Walking Round France With The Experts

French wine regions.Loire.6

Walking holidays are growing in popularity all the time. No longer the preserve of hardcore hikers with Gortex gear galore, modern walking holidays can be exciting, rewarding adventures that combine natural beauty, culturally and historically significant sites and, often, fine cuisine and top notch hotels.

France is one destination that has all those things and many, many more. The geographical diversity of the country is astounding, from the high Alpine passes to the Emerald Coast of Brittany, the rolling lavender fields of Provence to the chateaux-dotted greenery of ‘France’s Garden’, the Loire Valley, it has something for everyone. And you never have to walk too far to find an exquisite restaurant or bistro or a fine vineyard.

In order to get a slice of this life-affirming type of vacation that is worth eating takes a good deal of planning; not only must you choose your desired destination (often the easiest step), but you must sort out your accommodation, assessing how many miles you are likely to walk each day and picking appropriate stopping points. You must also have a fair idea of the terrain and topography of the areas you are due to visit, ensuring you are physically up to the task. And then there’s the packing: you need enough maps and guidebooks to make sure you don’t miss out on anything (and – importantly – that you don’t get lost) but all the time balancing that out with taking attire for all weather conditions, knowing that you will have to carry the whole kit and caboodle on your journey. Perhaps that makes the whole experience a little less appealing?

There is, however, another way. Guided walking holidays in France are a great option for those who have neither the time nor inclination to plans things from top to bottom before setting off. Benefits of this style of trip include the fact that you will be in a group of – hopefully – like-minded people, all the routes, maps and trip notes are sorted for you, and you have the excellent resource of a expert guide who knows the particular area like the back of his or her hand and who is obviously fluent in French (which tends to open doors in itself). On top of this, you also have all your accommodation organised with the welcome benefit that the company will transport your luggage ahead to the next hotel each time you move so you don’t have to make like a packhorse and can instead take just a light day sack with you while you walk.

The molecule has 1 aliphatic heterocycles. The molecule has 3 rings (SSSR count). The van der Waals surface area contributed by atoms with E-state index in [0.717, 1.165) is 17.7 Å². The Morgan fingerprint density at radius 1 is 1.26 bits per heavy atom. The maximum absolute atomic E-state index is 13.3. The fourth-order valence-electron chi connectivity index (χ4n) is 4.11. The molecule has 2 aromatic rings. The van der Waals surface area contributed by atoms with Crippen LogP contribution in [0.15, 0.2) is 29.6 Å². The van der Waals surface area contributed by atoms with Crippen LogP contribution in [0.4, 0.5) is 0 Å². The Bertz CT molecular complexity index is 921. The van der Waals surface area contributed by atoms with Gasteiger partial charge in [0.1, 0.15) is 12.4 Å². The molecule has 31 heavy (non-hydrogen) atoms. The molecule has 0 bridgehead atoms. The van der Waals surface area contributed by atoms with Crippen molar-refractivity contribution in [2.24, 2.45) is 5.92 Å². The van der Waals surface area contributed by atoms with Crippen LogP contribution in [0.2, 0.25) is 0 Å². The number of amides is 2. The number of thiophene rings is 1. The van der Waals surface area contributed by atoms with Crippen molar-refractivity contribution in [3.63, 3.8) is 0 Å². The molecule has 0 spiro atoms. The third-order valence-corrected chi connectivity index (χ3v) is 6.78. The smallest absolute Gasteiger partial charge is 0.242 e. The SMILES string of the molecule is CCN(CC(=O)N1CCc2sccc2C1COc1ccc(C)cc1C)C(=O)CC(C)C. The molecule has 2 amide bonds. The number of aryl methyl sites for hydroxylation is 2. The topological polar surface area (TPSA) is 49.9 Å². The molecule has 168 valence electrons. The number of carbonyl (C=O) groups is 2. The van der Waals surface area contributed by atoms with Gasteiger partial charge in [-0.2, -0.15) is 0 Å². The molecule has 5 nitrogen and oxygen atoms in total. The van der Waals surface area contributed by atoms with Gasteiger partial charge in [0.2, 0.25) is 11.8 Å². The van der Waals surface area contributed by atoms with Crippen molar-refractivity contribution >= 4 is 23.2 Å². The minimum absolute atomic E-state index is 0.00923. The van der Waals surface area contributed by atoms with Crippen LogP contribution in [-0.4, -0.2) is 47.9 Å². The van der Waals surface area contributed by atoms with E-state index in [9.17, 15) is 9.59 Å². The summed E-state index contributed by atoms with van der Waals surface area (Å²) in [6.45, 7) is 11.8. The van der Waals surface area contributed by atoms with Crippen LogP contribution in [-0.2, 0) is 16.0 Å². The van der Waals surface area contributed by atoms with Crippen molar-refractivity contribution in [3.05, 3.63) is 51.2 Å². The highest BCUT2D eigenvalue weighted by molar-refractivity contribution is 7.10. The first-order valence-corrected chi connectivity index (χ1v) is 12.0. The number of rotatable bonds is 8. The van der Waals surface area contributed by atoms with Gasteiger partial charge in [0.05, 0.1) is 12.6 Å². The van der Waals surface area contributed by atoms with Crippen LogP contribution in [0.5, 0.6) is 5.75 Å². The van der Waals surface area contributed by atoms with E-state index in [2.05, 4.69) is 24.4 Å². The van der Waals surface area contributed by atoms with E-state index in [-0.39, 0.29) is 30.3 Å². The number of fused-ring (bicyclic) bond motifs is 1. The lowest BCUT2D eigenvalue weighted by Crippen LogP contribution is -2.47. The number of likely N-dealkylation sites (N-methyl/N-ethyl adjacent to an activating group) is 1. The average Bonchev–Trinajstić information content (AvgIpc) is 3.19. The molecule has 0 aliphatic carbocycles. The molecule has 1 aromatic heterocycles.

One area of France where a guide is highly recommended – at least if you want to experience more than the most touristy of routes – is in the Alps. High-level walking, replete as it is with awe-inspiring views, pristinely fresh air and a real sense of adventure, must be respected to be enjoyed. Walking in the mountains can be highly rewarding, but – if weather conditions are disregarded or routes not planned and followed effectively – it can also be dangerous. As such, going on a guided walking holiday in the area can reassure you that your safety is being looked after and that you are likely to visit places that could otherwise be missed by those who are not highly familiar with the region.

It is not just holidays that involve trekking the Alpine paths that would benefit from a knowledgeable guide. Rural Provence, for instance, is an absolutely delightful place through which to amble. But ambling aimlessly means you will miss out on the best views, restaurants, towns and villages. Having a local guide leading the way, answering questions and opening up the region to you with recommendations, history and general knowledge can enhance your experience enormously. Knowing when a particular Provençal village has market day or which hamlet has an amazing rustic restaurant can make sure you visit the places that will be the most rewarding at the right times.

And even on the Côte d’Azur there is a big difference between restaurants geared towards tourists who are unlikely to return and those which take their food seriously – which in France means very seriously indeed. The backstreet bistros, the small galleries that aren’t in the guide books, assistance with negotiations in markets: guides can make things a lot more pleasurable on many levels.

So if you are thinking about an activity holiday for your next trip, be sure to consider a guided walking holiday and enjoy the fact that you’ll be spending more time enjoying the sights and tastes of a region than frantically flicking through maps, guide books and phrasebooks!